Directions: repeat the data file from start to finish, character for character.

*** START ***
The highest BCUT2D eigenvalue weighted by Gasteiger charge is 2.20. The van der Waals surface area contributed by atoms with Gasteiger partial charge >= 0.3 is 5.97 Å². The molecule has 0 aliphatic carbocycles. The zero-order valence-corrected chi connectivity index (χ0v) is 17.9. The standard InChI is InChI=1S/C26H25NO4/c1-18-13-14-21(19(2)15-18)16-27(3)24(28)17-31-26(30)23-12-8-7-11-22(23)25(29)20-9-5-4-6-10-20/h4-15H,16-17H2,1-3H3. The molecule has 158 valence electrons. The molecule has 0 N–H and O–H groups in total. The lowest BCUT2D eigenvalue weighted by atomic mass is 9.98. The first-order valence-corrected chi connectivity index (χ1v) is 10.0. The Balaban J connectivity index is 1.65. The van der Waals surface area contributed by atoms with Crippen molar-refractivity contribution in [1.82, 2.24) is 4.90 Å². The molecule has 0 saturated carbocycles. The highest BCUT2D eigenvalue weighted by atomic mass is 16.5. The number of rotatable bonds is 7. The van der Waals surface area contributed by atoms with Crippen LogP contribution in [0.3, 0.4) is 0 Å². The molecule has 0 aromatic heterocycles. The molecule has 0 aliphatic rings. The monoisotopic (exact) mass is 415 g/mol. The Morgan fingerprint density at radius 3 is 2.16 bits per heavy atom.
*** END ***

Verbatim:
The highest BCUT2D eigenvalue weighted by Gasteiger charge is 2.20. The van der Waals surface area contributed by atoms with Gasteiger partial charge >= 0.3 is 5.97 Å². The molecule has 0 aliphatic carbocycles. The zero-order valence-corrected chi connectivity index (χ0v) is 17.9. The standard InChI is InChI=1S/C26H25NO4/c1-18-13-14-21(19(2)15-18)16-27(3)24(28)17-31-26(30)23-12-8-7-11-22(23)25(29)20-9-5-4-6-10-20/h4-15H,16-17H2,1-3H3. The molecule has 158 valence electrons. The molecule has 0 N–H and O–H groups in total. The lowest BCUT2D eigenvalue weighted by atomic mass is 9.98. The first-order valence-corrected chi connectivity index (χ1v) is 10.0. The Balaban J connectivity index is 1.65. The van der Waals surface area contributed by atoms with Crippen molar-refractivity contribution in [1.82, 2.24) is 4.90 Å². The molecule has 0 saturated carbocycles. The highest BCUT2D eigenvalue weighted by atomic mass is 16.5. The number of rotatable bonds is 7. The van der Waals surface area contributed by atoms with Crippen LogP contribution in [0.3, 0.4) is 0 Å². The molecule has 0 aromatic heterocycles. The molecule has 0 aliphatic rings. The monoisotopic (exact) mass is 415 g/mol. The Morgan fingerprint density at radius 3 is 2.16 bits per heavy atom.